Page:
How to Collect Seeds From Plants

Dried flower seeds. image by H.B. Dean


Marigolds, cosmos and hyacinth bean pod vines are beautiful and fragrant annuals that grow easily from seeds. Some annuals are self-seeding, while others must have their seeds harvested and saved for the next season. Collecting and storing seeds from flowers is not a difficult process, and allows you to easily share your favorite flowers with family and friends.

Step 1

Determine where the seeds are located on the plant. Some seeds come from the spent flower head, like cosmos or marigolds. Other flowers, like the hyacinth bean pod vine, produce seeds within the pods.

Step 2

Allow the seed pod to ripen on the plant, whether it is from the faded flower or a pod. For some flowers, this ripening process looks like a swollen, dried pod. For others, it is a faded, dried flower.

Step 3

Pick the dried seed pod or blossom off the plant. You can also use a small pair of scissors to snip the flower seeds, especially for plants whose pods might cling to your hand, like forget-me-nots. Place the dried pods in a container or paper towel while you're collecting them to prevent spreading seeds to other parts of your garden.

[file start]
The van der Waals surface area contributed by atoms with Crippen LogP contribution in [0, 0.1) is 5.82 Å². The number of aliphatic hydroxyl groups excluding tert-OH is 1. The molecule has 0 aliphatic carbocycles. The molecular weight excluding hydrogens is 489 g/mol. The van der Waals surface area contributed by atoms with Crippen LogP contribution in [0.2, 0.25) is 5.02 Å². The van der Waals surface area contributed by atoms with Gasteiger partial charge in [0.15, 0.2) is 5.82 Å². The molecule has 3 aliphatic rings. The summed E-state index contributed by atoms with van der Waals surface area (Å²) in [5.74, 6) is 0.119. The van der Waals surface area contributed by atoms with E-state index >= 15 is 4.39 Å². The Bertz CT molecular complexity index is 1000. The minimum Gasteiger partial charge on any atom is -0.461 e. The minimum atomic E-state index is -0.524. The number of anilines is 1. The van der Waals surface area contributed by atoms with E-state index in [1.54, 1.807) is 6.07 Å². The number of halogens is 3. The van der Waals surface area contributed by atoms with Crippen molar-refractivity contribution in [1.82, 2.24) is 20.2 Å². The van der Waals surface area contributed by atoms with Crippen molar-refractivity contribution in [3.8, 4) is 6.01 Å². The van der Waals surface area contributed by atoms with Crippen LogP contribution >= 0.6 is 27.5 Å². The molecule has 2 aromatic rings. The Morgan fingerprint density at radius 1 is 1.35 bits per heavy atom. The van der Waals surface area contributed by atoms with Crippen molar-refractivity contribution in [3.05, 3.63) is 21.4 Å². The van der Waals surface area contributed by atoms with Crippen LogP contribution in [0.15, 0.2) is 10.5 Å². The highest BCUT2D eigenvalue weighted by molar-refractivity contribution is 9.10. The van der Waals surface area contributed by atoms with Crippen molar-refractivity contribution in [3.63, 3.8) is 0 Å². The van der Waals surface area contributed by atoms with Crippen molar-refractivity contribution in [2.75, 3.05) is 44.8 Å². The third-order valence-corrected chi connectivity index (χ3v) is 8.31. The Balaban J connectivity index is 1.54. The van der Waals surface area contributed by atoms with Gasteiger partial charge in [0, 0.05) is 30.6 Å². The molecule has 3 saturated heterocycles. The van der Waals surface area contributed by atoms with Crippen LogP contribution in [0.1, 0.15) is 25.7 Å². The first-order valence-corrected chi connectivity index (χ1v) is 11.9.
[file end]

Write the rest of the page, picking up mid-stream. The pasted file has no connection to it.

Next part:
Step 4

Open the seed pods over a paper towel or napkin. Separate the seeds from the dried flower pulp. If the seeds are damp from dew or recent rain, leave them on the paper towel to dry before storing them. According to the Seed Site, storing damp seeds can cause them to rot.

Step 5

Write the name of the flower on a plain paper envelope. If you are collecting seeds from flowers of different colors, write the color on the envelope as well. Place the seeds in the envelop and seal it or close it with a paper clip.

Step 6

Place the seed envelopes in a natural fiber container, such as wicker or cardboard. Under the right conditions, plastic or metal containers can build up condensation that will rot the seeds. Store the container in a cool, dry, dark spot.

Tips and Warnings

  • Some flower seeds are toxic. Keep all seeds out of the reach of children and pets.

Things You'll Need

  • Small scissors
  • Paper towels or napkin
  • Mesh strainer (optional)
  • Paper envelopes
  • Paper clips (optional)


  • Burpee Complete Gardener; Barbara W. Ellis, Editor; 1995

Who Can Help

  • The Seed Site: Harvesting Seeds
Keywords: annual flower seeds, collecting seeds, storing seeds

About this Author

After attending Hardin Simmons University, Kay Dean finished her formal education with the Institute of Children's Literature. Since 1995, Dean has written for such publications as "PB&J," Disney’s "Family Fun," "ParentLife," "Living With Teenagers" and Thomas Nelson’s NY Times bestselling "Resolve." An avid gardener for 25 years, her experience includes organic food gardening, ornamental plants, shrubs and trees, with a special love for roses.

Photo by: H.B. Dean